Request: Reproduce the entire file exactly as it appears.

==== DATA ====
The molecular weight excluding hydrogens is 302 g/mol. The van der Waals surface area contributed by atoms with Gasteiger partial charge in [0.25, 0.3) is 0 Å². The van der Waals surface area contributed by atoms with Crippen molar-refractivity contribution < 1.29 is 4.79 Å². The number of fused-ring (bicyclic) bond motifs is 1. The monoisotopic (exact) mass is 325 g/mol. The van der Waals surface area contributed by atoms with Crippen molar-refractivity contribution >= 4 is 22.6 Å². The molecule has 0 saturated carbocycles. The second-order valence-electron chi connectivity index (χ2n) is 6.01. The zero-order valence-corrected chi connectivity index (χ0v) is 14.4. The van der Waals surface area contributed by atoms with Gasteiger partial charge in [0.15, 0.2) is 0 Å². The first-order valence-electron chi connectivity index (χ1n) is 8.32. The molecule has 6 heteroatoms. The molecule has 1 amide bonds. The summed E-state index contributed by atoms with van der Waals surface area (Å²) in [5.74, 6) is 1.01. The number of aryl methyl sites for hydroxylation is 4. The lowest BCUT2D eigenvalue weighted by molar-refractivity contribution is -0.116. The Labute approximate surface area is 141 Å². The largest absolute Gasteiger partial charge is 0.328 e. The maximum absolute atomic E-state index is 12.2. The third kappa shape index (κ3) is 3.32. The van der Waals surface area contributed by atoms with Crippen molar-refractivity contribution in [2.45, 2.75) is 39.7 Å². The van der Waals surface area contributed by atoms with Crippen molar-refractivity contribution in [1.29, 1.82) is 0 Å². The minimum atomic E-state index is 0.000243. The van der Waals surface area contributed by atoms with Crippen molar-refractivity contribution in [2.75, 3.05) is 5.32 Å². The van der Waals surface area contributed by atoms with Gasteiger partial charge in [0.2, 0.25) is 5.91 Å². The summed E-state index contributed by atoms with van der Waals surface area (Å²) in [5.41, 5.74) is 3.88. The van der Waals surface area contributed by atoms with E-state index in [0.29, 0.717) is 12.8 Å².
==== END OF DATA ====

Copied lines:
The molecular weight excluding hydrogens is 302 g/mol. The van der Waals surface area contributed by atoms with Gasteiger partial charge in [0.25, 0.3) is 0 Å². The van der Waals surface area contributed by atoms with Crippen molar-refractivity contribution < 1.29 is 4.79 Å². The number of fused-ring (bicyclic) bond motifs is 1. The monoisotopic (exact) mass is 325 g/mol. The van der Waals surface area contributed by atoms with Crippen molar-refractivity contribution >= 4 is 22.6 Å². The molecule has 0 saturated carbocycles. The second-order valence-electron chi connectivity index (χ2n) is 6.01. The zero-order valence-corrected chi connectivity index (χ0v) is 14.4. The van der Waals surface area contributed by atoms with Gasteiger partial charge in [0.15, 0.2) is 0 Å². The first-order valence-electron chi connectivity index (χ1n) is 8.32. The molecule has 6 heteroatoms. The molecule has 1 amide bonds. The summed E-state index contributed by atoms with van der Waals surface area (Å²) in [5.74, 6) is 1.01. The number of aryl methyl sites for hydroxylation is 4. The lowest BCUT2D eigenvalue weighted by molar-refractivity contribution is -0.116. The Labute approximate surface area is 141 Å². The largest absolute Gasteiger partial charge is 0.328 e. The maximum absolute atomic E-state index is 12.2. The third kappa shape index (κ3) is 3.32. The van der Waals surface area contributed by atoms with Crippen molar-refractivity contribution in [2.45, 2.75) is 39.7 Å². The van der Waals surface area contributed by atoms with Crippen molar-refractivity contribution in [1.29, 1.82) is 0 Å². The minimum atomic E-state index is 0.000243. The van der Waals surface area contributed by atoms with Crippen molar-refractivity contribution in [2.75, 3.05) is 5.32 Å². The van der Waals surface area contributed by atoms with Gasteiger partial charge in [0.2, 0.25) is 5.91 Å². The summed E-state index contributed by atoms with van der Waals surface area (Å²) in [5.41, 5.74) is 3.88. The van der Waals surface area contributed by atoms with E-state index in [0.29, 0.717) is 12.8 Å².